For the last several weeks, the mortgage servicing industry has been crying out for help, lobbying the government to set up a federally backed liquidity facility for servicers to address the rapid rise in forbearance due to the coronavirus.
Now, the Federal Housing Finance Agency is moving to help servicers who collect payments on loans backed by Fannie Mae and Freddie Mac, but not in the exact way that servicers were expecting.
Rather than setting up a liquidity facility, which would help servicers cover the principal and interest payments they are required to send investors on loans that are in forbearance, the FHFA is changing Fannie and Freddie’s policies to limit the number of payments servicers will be required to make.
Under the new policy, servicers will only be required to advance four months of missed payments for loans in forbearance. After that, the servicer is under “no further obligation to advance scheduled payments.”
According to the FHFA, this policy applies to all GSE servicers, whether they are banks or nonbanks.
“The four-month servicer advance obligation limit for loans in forbearance provides stability and clarity to the $5 trillion Enterprise-backed housing finance market,” FHFA Director Mark Calabria said in a statement. “Mortgage servicers can now plan for exactly how long they will need to advance principal and interest payments on loans for which borrowers have not made their monthly payment.”
According to the FHFA, the change actually aligns Fannie Mae’s policies with ones that Freddie Mac already had in place.
Here’s how the FHFA describes the change:
When a mortgage loan is in a Mortgage-Backed Security (MBS), Fannie Mae servicers with a scheduled payment remittance are responsible for advancing the principal and interest payment regardless of borrower payments. Freddie Mac servicers, who are generally responsible for advancing scheduled interest, are only obligated to advance four months of missed borrower interest payments. Today’s instruction establishes a four-month advance obligation limit for Fannie Mae scheduled servicing for loans and servicers which is consistent with the current policy at Freddie Mac.
Beyond that change, the FHFA is also changing the GSEs’ policies around buying delinquent loans out of mortgage-backed securities.
Under the GSEs’ current policies, mortgages that are delinquent for more than four months are purchased out of MBS pools by the GSEs.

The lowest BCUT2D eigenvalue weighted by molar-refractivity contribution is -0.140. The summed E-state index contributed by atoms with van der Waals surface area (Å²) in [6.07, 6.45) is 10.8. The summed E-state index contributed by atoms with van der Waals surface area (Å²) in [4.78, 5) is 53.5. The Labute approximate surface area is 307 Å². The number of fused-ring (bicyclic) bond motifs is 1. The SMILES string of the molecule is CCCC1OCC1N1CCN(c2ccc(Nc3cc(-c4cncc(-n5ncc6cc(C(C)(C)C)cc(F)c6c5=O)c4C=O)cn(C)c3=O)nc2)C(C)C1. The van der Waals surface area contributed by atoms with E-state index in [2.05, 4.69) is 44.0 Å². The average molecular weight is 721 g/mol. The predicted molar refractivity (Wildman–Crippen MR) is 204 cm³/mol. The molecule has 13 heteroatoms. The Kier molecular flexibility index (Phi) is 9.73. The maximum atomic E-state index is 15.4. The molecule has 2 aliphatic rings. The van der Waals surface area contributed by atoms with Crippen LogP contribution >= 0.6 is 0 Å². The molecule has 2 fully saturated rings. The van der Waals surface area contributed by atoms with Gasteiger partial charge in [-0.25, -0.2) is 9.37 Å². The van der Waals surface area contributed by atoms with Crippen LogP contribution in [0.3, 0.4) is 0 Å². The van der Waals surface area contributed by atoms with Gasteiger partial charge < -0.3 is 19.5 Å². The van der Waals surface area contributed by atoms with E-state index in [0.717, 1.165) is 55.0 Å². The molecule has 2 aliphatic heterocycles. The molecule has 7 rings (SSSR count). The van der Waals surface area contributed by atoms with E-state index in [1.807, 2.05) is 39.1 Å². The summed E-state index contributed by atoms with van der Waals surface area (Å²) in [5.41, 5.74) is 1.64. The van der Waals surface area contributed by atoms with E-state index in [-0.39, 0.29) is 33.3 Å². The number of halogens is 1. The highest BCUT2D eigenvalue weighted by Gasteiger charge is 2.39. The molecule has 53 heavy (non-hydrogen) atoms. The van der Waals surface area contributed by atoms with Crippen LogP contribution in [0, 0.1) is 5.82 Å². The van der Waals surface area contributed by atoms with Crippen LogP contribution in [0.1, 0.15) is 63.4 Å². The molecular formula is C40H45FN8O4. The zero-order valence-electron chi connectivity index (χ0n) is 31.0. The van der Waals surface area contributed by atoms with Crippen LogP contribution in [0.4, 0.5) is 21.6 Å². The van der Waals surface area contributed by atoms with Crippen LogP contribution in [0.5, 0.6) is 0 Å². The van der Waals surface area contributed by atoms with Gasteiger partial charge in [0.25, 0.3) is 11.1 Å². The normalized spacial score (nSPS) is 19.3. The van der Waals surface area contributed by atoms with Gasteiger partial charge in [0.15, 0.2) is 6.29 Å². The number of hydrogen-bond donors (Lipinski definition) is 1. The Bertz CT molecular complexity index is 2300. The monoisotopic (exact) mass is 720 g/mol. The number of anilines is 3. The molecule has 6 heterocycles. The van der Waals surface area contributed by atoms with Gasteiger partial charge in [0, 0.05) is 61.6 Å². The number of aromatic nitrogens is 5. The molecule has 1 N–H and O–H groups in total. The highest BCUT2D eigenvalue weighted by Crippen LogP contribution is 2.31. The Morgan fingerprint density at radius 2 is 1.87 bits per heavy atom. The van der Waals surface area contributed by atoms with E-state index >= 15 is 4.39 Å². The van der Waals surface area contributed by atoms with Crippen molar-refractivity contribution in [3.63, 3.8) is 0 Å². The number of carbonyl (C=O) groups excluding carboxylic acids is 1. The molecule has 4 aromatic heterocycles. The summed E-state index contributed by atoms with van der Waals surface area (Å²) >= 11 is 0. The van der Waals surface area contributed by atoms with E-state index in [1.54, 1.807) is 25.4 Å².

But, under the new policy, the GSEs will keep loans in forbearance in their respective MBS pools “for at least the duration of the forbearance plan.”
According to the FHFA, the change to the MBS buyback policy “clarifies that mortgage loans with COVID-19 payment forbearance shall be treated like a natural disaster event and will remain in the MBS pool.”
The FHFA said that this change “reduces the potential liquidity demands on the Enterprises resulting from loans in COVID-19 forbearance and delinquent loans.”
In a statement, the FHFA said that both it and the GSEs will “continue to monitor the impact of the coronavirus national emergency on the housing finance market” and will update their policies “as necessary.”
The Mortgage Bankers Association welcomed the change but reiterated its call for a liquidity facility.
“MBA welcomes today’s announcement from FHFA that caps mortgage servicers’ advancing obligations at four months for Fannie Mae single-family loans, effectively mirroring Freddie Mac’s requirements,” MBA President and CEO Bob Broeksmit said in a statement.
“This is an important step in reducing the maximum liquidity demands for servicers who are providing mortgage payment forbearance for borrowers who have a pandemic-related hardship, and we appreciate FHFA’s action,” Broeksmit added. “While this news reduces servicers’ worst-case cash flow demands considerably, we continue to stress the need for Treasury and the Federal Reserve to create a liquidity facility for those servicers who need it in order to continue to make payments to investors, municipalities, and insurers on behalf of borrowers who have been granted forbearance required under the CARES Act.”
Those sentiments were echoed by Michael Bright, the CEO of the Structured Finance Association.
“This is a very welcome development and aligns the GSEs responsibilities under the COVID-19 forbearance program with their normal responsibilities as guarantors of the loans,” Bright said in a statement. “This will provide some needed relief and certainty. I am glad the FHFA is taking these steps, and I hope that FHFA, Treasury, and the Federal Reserve will monitor the uptake rate of this program and provide additional liquidity assistance if it becomes necessary as this economic crisis continues.”
[Update: This article is updated with a statement from the Mortgage Bankers Association and the Structured Finance Association..]